The Anti-Counterfeiting Group (ACG) has joined the Transnational Alliance to Combat Illicit Trade (TRACIT), in warning consumers about the risks and growing availability of fake, falsified and substandard medical and healthcare products and medicines. ACG, the UK’s premier anti-counterfeiting trade association, representing over 3,000 international brands, reports a surge in ineffective, fraudulent products that threaten both public health and efforts to stem the COVID-19 pandemic.
“Emergency response measures to protect people from the COVID-19 virus must include the urgent need to protect them from fake, falsified and substandard medical products and medicines,” say Phil Lewis, ACG Director General and TRACIT Director-General Jeffrey Hardy. “Someone wearing a falsified or substandard surgical face mask is not only at risk of exposure, but it creates a false sense of security that can actually accelerate the spread to others.”
Worldwide reports indicate a surge in the availability and type of fraudulent medical products intended to exploit the fears of consumers, which includes illicit offerings of falsified versions of treatments such as Hydroxychloroquine and Azithromycin that will harm or kill already vulnerable patients. Joint operations by the World Customs Organization, Europol and Interpol have resulted in a significant increase in seizures of counterfeit and unauthorized face masks and hand sanitizers.
Phil Lewis and Jeff Hardy stress that “Expectations are that the availability of fakes and fraudulent products on the Internet will increase dramatically, especially with the closure of retail stores and the imposition of social distancing strategies. People must be especially careful when ordering online from, websites, e-commerce platforms and social media, where outright fraud and advertising of fakes is already a major problem.”
Dids Macdonald, OBE., CEO of ACID said, “As close associates and supporters of the ACG through TRACIT, we offer our full support to sharing this valuable information to safeguard those at risk from C-19 globally and advocate for an early warning to be issued by our Government alerting the UK to this potentially dangerous sale of counterfeit goods. Those who exploit life threatening infection through selling counterfeit products are the lowest of the low.
ACG’s product warning list includes fake, falsified and substandard medical products such as surgical masks, hydro-alcoholic gels, testing kits and thermometers. Also listed for increased vigilance are high demand healthcare and consumer products prone to counterfeiting, including cleaning solutions, toilet paper, anti-bacterial wipes, indoor sports equipment, refrigeration appliances, food products and reading materials.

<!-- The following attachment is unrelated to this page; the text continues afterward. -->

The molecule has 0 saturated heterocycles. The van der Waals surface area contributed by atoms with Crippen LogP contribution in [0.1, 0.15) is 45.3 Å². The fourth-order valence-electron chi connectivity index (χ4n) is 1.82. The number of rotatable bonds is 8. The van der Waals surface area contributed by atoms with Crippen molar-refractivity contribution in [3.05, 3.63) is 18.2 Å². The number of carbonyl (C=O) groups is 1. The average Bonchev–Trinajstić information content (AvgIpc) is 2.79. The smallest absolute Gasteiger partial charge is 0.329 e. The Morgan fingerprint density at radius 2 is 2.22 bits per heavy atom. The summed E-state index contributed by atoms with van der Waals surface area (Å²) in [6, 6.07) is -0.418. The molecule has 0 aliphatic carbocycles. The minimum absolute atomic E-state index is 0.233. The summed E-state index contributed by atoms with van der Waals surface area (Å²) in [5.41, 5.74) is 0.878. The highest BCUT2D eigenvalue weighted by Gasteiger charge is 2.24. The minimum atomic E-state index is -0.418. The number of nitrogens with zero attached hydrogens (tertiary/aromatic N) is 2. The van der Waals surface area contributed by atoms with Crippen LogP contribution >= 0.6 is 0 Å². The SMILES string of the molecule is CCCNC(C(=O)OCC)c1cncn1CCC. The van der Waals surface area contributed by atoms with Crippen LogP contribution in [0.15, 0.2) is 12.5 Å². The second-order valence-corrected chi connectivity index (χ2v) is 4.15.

ACG is calling for intensified action by government, law enforcement, Internet platforms and brand owners:
- Government needs to make a clear statement that “profiteering” is not the only concern in in responding to fraud. Three is clear need to alert consumers and business about the need to be aware of the growing existence of dangerous fake products being sold during the COVID-19 crisis. They need to, allocate resources to block the distribution of fakes, warn consumers about the risks of fake and fraudulent products, especially online sales, and impose immediate sanctions on the manufacture and sale of fraudulent COVID-19 related products.
- Law enforcement need to be alert to the threat, clamp down on the criminals involved, increase vigilance for stolen, tampered and expired medical products and medicines, and establish a coordinated national strategy to share intelligence, best practices and cooperate on cross-border investigations.
- Internet eCommerce platforms must intensify prevention policies, policing and the takedown of online sales of counterfeit and fraudulent COVID-19 related products.
- Brand owners need to increase security of supply chains for genuine COVID-19 related medical products and medicines, share data with law enforcement where supply chains have been compromised and raise awareness about online shopping fraud.
In the longer run, ACG has expressed concern that the COVID-19 Pandemic underscores the urgent need for a strong international policy framework to combat the illicit trade of fake, falsified and substandard medical products and medicines.
“Once we get past this crisis, we’ll need to double our efforts to prevent counterfeiting and falsification of medical products and medicines,” said Phil Lewis. “This must start with stronger provisions for preventing the availability of illicit products online and stronger measures to keep illicit pharmaceuticals out of the physical supply chain, including postal and express carrier infrastructures.”